IN MY FATHER'S HOUSE
From a Pulitzer Prize-winning New York Times journalist, a pathbreaking examination of our huge incarceration problem through the lens of the family—specifically one Oregon family with a generations-long legacy of lawlessness.
As few as 5 percent of American families account for half of all crime, and only 10 percent account for two-thirds. But the full significance of such astonishing statistics is revealed only by looking into the human faces behind them. Meet, therefore, the Bogles. For them crime is an heirloom from deep in the past, a malignant tradition passed from parents to children, grandchildren, and even great-grandchildren. Over more than a century, at least sixty of their kin have been incarcerated or placed on criminal probation.
With keen sympathy and a deep knowledge of criminology, Fox Butterfield, author of the classic work on American violence, All God’s Children, introduces us to this family, its winding history, its singular characters, and of course its felonies, misdemeanors, and malefactions. In one instance mother, father, and their eight children get into the family truck and—in the spirit of loving camaraderie with which another family might go out for ice cream—head off to burglarize a fish hatchery. What, Butterfield asks, can the criminal justice system do under such circumstances? The answers to such a question require us to reconsider our preconceptions about justice. They also challenge our deepest stereotypes, for the Bogles, a white family, force us to disentangle race from our ideas about crime.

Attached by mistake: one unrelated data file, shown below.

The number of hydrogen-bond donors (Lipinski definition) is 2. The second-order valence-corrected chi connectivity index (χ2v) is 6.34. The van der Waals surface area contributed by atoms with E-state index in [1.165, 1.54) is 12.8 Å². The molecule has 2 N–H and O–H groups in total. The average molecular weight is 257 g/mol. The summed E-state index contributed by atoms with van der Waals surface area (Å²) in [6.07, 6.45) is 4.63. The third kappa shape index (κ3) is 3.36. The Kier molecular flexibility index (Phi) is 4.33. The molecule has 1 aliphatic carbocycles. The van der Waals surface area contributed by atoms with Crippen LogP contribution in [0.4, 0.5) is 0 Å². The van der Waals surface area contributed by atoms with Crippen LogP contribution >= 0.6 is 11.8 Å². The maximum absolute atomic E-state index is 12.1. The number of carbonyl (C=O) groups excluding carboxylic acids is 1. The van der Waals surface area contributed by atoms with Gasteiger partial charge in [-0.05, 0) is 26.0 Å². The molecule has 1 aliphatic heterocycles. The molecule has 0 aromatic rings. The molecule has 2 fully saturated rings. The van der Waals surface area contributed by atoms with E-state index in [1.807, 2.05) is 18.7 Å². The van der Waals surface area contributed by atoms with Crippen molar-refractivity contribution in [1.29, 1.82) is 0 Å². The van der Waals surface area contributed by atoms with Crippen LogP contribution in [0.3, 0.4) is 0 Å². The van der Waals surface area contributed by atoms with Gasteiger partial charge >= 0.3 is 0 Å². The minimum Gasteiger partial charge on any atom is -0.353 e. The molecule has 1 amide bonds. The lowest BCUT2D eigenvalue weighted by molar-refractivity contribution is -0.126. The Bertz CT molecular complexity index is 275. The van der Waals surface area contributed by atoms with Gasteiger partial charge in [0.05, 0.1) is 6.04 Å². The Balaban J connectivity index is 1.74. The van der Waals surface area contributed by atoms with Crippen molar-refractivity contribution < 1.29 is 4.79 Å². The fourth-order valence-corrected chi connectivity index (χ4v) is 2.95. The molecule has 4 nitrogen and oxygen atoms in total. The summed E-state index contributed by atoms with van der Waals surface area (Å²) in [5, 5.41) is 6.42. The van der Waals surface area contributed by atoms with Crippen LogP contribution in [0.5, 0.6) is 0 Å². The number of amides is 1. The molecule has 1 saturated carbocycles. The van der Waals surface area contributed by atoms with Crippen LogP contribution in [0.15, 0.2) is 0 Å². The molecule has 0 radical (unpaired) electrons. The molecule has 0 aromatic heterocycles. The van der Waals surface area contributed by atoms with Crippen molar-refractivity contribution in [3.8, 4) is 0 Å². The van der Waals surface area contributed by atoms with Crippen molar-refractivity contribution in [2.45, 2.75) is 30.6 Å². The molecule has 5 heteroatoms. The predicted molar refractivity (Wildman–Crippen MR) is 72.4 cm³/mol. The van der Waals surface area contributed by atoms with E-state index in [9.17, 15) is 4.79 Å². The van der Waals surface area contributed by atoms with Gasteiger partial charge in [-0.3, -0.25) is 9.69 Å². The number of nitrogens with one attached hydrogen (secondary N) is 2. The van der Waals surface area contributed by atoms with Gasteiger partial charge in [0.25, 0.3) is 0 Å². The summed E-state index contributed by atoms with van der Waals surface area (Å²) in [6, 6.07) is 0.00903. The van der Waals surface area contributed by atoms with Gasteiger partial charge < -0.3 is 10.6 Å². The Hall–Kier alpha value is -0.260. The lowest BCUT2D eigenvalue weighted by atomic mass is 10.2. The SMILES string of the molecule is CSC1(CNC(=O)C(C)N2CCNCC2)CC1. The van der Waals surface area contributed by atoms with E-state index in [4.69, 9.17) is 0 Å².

Here we meet individuals who are by turns deplorable, tragic, and even inspiring in their efforts to repudiate an outlaw’s inheritance. We see the harsh world in which they live and which has, in no small measure, created and perpetuated the family “curse.” We come to understand, too, how insights about families like the Bogles are beginning to motivate new efforts at reform. In My Father’s House is both the indelible tale of one family’s transgressions and tribulations, and a blueprint for an entirely new understanding of crime in America.